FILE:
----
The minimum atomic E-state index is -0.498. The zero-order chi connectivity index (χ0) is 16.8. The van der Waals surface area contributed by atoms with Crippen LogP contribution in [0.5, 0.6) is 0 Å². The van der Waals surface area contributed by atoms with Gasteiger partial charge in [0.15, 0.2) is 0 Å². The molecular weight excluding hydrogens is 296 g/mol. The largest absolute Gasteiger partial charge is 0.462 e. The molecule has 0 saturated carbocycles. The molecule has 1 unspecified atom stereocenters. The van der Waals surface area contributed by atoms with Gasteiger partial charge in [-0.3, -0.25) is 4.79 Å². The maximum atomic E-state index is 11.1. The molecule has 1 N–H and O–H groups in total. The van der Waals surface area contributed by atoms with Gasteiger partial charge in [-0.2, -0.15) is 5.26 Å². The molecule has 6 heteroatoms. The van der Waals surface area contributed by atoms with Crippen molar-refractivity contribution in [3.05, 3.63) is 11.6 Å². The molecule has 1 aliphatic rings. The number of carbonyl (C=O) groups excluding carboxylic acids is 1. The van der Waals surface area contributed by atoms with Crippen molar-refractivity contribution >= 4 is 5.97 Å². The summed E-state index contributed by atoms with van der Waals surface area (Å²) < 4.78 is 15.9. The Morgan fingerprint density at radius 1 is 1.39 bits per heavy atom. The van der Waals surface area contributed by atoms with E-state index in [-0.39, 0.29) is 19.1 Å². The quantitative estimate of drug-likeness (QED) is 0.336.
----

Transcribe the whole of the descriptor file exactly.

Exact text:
The minimum atomic E-state index is -0.498. The zero-order chi connectivity index (χ0) is 16.8. The van der Waals surface area contributed by atoms with Crippen LogP contribution in [0.5, 0.6) is 0 Å². The van der Waals surface area contributed by atoms with Gasteiger partial charge in [0.15, 0.2) is 0 Å². The molecular weight excluding hydrogens is 296 g/mol. The largest absolute Gasteiger partial charge is 0.462 e. The molecule has 0 saturated carbocycles. The molecule has 1 unspecified atom stereocenters. The van der Waals surface area contributed by atoms with Gasteiger partial charge in [-0.3, -0.25) is 4.79 Å². The maximum atomic E-state index is 11.1. The molecule has 1 N–H and O–H groups in total. The van der Waals surface area contributed by atoms with Gasteiger partial charge in [-0.2, -0.15) is 5.26 Å². The molecule has 6 heteroatoms. The van der Waals surface area contributed by atoms with Crippen molar-refractivity contribution in [3.05, 3.63) is 11.6 Å². The molecule has 1 aliphatic rings. The number of carbonyl (C=O) groups excluding carboxylic acids is 1. The van der Waals surface area contributed by atoms with Crippen molar-refractivity contribution >= 4 is 5.97 Å². The summed E-state index contributed by atoms with van der Waals surface area (Å²) < 4.78 is 15.9. The Morgan fingerprint density at radius 1 is 1.39 bits per heavy atom. The van der Waals surface area contributed by atoms with E-state index in [-0.39, 0.29) is 19.1 Å². The quantitative estimate of drug-likeness (QED) is 0.336.